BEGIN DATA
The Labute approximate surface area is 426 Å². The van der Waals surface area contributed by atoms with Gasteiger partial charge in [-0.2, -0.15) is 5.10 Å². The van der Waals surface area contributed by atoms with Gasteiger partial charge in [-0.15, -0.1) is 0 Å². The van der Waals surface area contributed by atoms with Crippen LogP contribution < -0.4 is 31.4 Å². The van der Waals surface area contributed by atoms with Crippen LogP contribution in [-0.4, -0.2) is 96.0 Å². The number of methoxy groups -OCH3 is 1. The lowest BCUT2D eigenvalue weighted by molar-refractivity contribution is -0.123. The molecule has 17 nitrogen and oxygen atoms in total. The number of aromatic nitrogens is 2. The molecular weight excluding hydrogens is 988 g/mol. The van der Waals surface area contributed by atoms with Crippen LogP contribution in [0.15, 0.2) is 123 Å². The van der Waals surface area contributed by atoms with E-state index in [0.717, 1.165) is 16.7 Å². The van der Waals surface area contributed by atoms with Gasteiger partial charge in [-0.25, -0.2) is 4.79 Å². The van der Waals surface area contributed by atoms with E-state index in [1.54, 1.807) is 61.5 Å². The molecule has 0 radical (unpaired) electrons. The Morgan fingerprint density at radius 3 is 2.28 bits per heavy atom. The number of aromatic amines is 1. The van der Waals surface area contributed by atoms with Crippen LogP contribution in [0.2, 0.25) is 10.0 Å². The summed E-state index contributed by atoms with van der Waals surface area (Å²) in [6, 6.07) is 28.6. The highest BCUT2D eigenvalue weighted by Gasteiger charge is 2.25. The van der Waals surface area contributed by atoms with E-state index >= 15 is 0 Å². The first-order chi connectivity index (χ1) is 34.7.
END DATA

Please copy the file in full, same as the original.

The Labute approximate surface area is 426 Å². The van der Waals surface area contributed by atoms with Gasteiger partial charge in [-0.2, -0.15) is 5.10 Å². The van der Waals surface area contributed by atoms with Gasteiger partial charge in [-0.15, -0.1) is 0 Å². The van der Waals surface area contributed by atoms with Crippen LogP contribution < -0.4 is 31.4 Å². The van der Waals surface area contributed by atoms with Crippen LogP contribution in [-0.4, -0.2) is 96.0 Å². The number of methoxy groups -OCH3 is 1. The lowest BCUT2D eigenvalue weighted by molar-refractivity contribution is -0.123. The molecule has 17 nitrogen and oxygen atoms in total. The number of aromatic nitrogens is 2. The molecular weight excluding hydrogens is 988 g/mol. The van der Waals surface area contributed by atoms with Crippen LogP contribution in [0.15, 0.2) is 123 Å². The van der Waals surface area contributed by atoms with E-state index in [0.717, 1.165) is 16.7 Å². The van der Waals surface area contributed by atoms with Gasteiger partial charge in [-0.25, -0.2) is 4.79 Å². The van der Waals surface area contributed by atoms with E-state index in [1.54, 1.807) is 61.5 Å². The molecule has 0 radical (unpaired) electrons. The Morgan fingerprint density at radius 3 is 2.28 bits per heavy atom. The number of aromatic amines is 1. The van der Waals surface area contributed by atoms with Crippen LogP contribution in [0.2, 0.25) is 10.0 Å². The summed E-state index contributed by atoms with van der Waals surface area (Å²) in [6, 6.07) is 28.6. The highest BCUT2D eigenvalue weighted by Gasteiger charge is 2.25. The van der Waals surface area contributed by atoms with E-state index >= 15 is 0 Å². The first-order chi connectivity index (χ1) is 34.7.